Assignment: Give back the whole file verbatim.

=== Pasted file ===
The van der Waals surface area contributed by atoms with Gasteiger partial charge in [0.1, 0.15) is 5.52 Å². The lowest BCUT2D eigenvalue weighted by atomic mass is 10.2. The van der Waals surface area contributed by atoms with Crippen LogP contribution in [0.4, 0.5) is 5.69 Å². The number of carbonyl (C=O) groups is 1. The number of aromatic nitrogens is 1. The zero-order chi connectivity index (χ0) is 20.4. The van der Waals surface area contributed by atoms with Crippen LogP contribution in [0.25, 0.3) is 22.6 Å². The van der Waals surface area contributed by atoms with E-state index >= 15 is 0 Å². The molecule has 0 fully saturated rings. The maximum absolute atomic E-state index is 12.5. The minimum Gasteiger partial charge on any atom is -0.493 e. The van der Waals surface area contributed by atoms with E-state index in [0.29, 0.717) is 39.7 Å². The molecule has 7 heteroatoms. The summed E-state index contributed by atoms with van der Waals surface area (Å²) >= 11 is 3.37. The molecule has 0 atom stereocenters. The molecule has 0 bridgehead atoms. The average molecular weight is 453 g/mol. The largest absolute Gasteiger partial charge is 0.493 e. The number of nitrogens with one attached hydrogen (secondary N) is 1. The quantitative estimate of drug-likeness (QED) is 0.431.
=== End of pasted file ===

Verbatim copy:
The van der Waals surface area contributed by atoms with Gasteiger partial charge in [0.1, 0.15) is 5.52 Å². The lowest BCUT2D eigenvalue weighted by atomic mass is 10.2. The van der Waals surface area contributed by atoms with Crippen LogP contribution in [0.4, 0.5) is 5.69 Å². The number of carbonyl (C=O) groups is 1. The number of aromatic nitrogens is 1. The zero-order chi connectivity index (χ0) is 20.4. The van der Waals surface area contributed by atoms with Crippen LogP contribution in [0.25, 0.3) is 22.6 Å². The van der Waals surface area contributed by atoms with E-state index >= 15 is 0 Å². The molecule has 0 fully saturated rings. The maximum absolute atomic E-state index is 12.5. The minimum Gasteiger partial charge on any atom is -0.493 e. The van der Waals surface area contributed by atoms with E-state index in [0.29, 0.717) is 39.7 Å². The molecule has 7 heteroatoms. The summed E-state index contributed by atoms with van der Waals surface area (Å²) >= 11 is 3.37. The molecule has 0 atom stereocenters. The molecule has 0 bridgehead atoms. The average molecular weight is 453 g/mol. The largest absolute Gasteiger partial charge is 0.493 e. The number of nitrogens with one attached hydrogen (secondary N) is 1. The quantitative estimate of drug-likeness (QED) is 0.431.